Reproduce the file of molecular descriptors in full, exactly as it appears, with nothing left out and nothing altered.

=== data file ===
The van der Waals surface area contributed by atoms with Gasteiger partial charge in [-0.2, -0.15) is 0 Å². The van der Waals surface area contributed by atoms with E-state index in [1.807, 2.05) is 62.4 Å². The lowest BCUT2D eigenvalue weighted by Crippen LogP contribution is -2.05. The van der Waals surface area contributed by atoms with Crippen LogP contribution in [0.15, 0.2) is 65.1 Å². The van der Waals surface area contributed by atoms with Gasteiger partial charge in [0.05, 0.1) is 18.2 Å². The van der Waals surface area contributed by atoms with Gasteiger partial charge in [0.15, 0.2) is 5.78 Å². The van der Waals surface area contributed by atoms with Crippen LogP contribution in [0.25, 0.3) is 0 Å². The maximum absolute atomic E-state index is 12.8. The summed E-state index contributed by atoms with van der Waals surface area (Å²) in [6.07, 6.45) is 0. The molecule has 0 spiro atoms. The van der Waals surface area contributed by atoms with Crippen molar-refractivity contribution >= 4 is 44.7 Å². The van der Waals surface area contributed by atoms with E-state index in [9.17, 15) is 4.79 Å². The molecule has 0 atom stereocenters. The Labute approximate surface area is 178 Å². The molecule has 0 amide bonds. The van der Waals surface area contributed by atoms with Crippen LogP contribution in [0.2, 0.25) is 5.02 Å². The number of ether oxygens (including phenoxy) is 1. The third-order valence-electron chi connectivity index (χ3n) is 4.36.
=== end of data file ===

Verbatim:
The van der Waals surface area contributed by atoms with Gasteiger partial charge in [-0.2, -0.15) is 0 Å². The van der Waals surface area contributed by atoms with E-state index in [1.807, 2.05) is 62.4 Å². The lowest BCUT2D eigenvalue weighted by Crippen LogP contribution is -2.05. The van der Waals surface area contributed by atoms with Crippen LogP contribution in [0.15, 0.2) is 65.1 Å². The van der Waals surface area contributed by atoms with Gasteiger partial charge in [0.05, 0.1) is 18.2 Å². The van der Waals surface area contributed by atoms with Gasteiger partial charge in [0.15, 0.2) is 5.78 Å². The van der Waals surface area contributed by atoms with Crippen LogP contribution in [0.25, 0.3) is 0 Å². The maximum absolute atomic E-state index is 12.8. The summed E-state index contributed by atoms with van der Waals surface area (Å²) in [6.07, 6.45) is 0. The molecule has 0 spiro atoms. The van der Waals surface area contributed by atoms with Crippen molar-refractivity contribution >= 4 is 44.7 Å². The van der Waals surface area contributed by atoms with E-state index in [9.17, 15) is 4.79 Å². The molecule has 0 atom stereocenters. The Labute approximate surface area is 178 Å². The molecule has 0 amide bonds. The van der Waals surface area contributed by atoms with Crippen LogP contribution in [0.2, 0.25) is 5.02 Å². The number of ether oxygens (including phenoxy) is 1. The third-order valence-electron chi connectivity index (χ3n) is 4.36.